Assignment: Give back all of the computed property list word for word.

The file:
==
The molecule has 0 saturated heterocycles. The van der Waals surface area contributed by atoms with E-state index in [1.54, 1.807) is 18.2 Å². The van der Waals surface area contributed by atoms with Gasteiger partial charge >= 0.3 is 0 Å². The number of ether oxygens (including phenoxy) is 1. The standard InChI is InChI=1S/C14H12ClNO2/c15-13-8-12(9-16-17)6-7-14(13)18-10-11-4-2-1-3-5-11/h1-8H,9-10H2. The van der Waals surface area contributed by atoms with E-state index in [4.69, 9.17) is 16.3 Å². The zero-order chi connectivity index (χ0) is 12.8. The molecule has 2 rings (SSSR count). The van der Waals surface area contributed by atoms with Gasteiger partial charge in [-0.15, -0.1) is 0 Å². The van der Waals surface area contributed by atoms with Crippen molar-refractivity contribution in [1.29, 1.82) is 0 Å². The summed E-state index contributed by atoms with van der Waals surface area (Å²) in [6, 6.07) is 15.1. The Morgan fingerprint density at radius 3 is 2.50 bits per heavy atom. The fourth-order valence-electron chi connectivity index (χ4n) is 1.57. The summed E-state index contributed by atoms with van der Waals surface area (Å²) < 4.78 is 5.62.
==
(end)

The molecule has 0 saturated heterocycles. The van der Waals surface area contributed by atoms with E-state index in [1.54, 1.807) is 18.2 Å². The van der Waals surface area contributed by atoms with Gasteiger partial charge >= 0.3 is 0 Å². The number of ether oxygens (including phenoxy) is 1. The standard InChI is InChI=1S/C14H12ClNO2/c15-13-8-12(9-16-17)6-7-14(13)18-10-11-4-2-1-3-5-11/h1-8H,9-10H2. The van der Waals surface area contributed by atoms with E-state index in [4.69, 9.17) is 16.3 Å². The zero-order chi connectivity index (χ0) is 12.8. The molecule has 2 rings (SSSR count). The van der Waals surface area contributed by atoms with Gasteiger partial charge in [-0.15, -0.1) is 0 Å². The van der Waals surface area contributed by atoms with Crippen molar-refractivity contribution in [1.29, 1.82) is 0 Å². The summed E-state index contributed by atoms with van der Waals surface area (Å²) in [6, 6.07) is 15.1. The Morgan fingerprint density at radius 3 is 2.50 bits per heavy atom. The fourth-order valence-electron chi connectivity index (χ4n) is 1.57. The summed E-state index contributed by atoms with van der Waals surface area (Å²) < 4.78 is 5.62.